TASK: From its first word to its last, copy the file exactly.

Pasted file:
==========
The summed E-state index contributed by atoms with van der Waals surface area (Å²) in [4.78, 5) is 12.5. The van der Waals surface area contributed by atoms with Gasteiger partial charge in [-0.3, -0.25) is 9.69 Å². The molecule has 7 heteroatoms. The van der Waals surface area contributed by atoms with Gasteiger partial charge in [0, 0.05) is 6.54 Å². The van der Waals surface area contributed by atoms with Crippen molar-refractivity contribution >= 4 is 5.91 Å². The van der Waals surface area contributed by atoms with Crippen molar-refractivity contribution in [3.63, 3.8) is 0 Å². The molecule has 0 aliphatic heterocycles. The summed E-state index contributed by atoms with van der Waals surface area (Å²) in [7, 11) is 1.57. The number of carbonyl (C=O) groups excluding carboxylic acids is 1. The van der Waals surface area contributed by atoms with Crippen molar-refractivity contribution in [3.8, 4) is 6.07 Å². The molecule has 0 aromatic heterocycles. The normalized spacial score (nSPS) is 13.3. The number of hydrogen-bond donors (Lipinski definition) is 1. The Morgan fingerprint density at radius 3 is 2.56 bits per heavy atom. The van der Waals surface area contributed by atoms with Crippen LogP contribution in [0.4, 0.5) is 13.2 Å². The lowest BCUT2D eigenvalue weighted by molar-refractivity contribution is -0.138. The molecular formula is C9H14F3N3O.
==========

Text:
The summed E-state index contributed by atoms with van der Waals surface area (Å²) in [4.78, 5) is 12.5. The van der Waals surface area contributed by atoms with Gasteiger partial charge in [-0.3, -0.25) is 9.69 Å². The molecule has 7 heteroatoms. The van der Waals surface area contributed by atoms with Gasteiger partial charge in [0, 0.05) is 6.54 Å². The van der Waals surface area contributed by atoms with Crippen molar-refractivity contribution >= 4 is 5.91 Å². The van der Waals surface area contributed by atoms with Crippen molar-refractivity contribution in [3.63, 3.8) is 0 Å². The molecule has 0 aliphatic heterocycles. The summed E-state index contributed by atoms with van der Waals surface area (Å²) in [7, 11) is 1.57. The number of carbonyl (C=O) groups excluding carboxylic acids is 1. The van der Waals surface area contributed by atoms with Crippen molar-refractivity contribution in [3.8, 4) is 6.07 Å². The molecule has 0 aromatic heterocycles. The normalized spacial score (nSPS) is 13.3. The number of hydrogen-bond donors (Lipinski definition) is 1. The Morgan fingerprint density at radius 3 is 2.56 bits per heavy atom. The van der Waals surface area contributed by atoms with Crippen LogP contribution in [0.4, 0.5) is 13.2 Å². The lowest BCUT2D eigenvalue weighted by molar-refractivity contribution is -0.138. The molecular formula is C9H14F3N3O.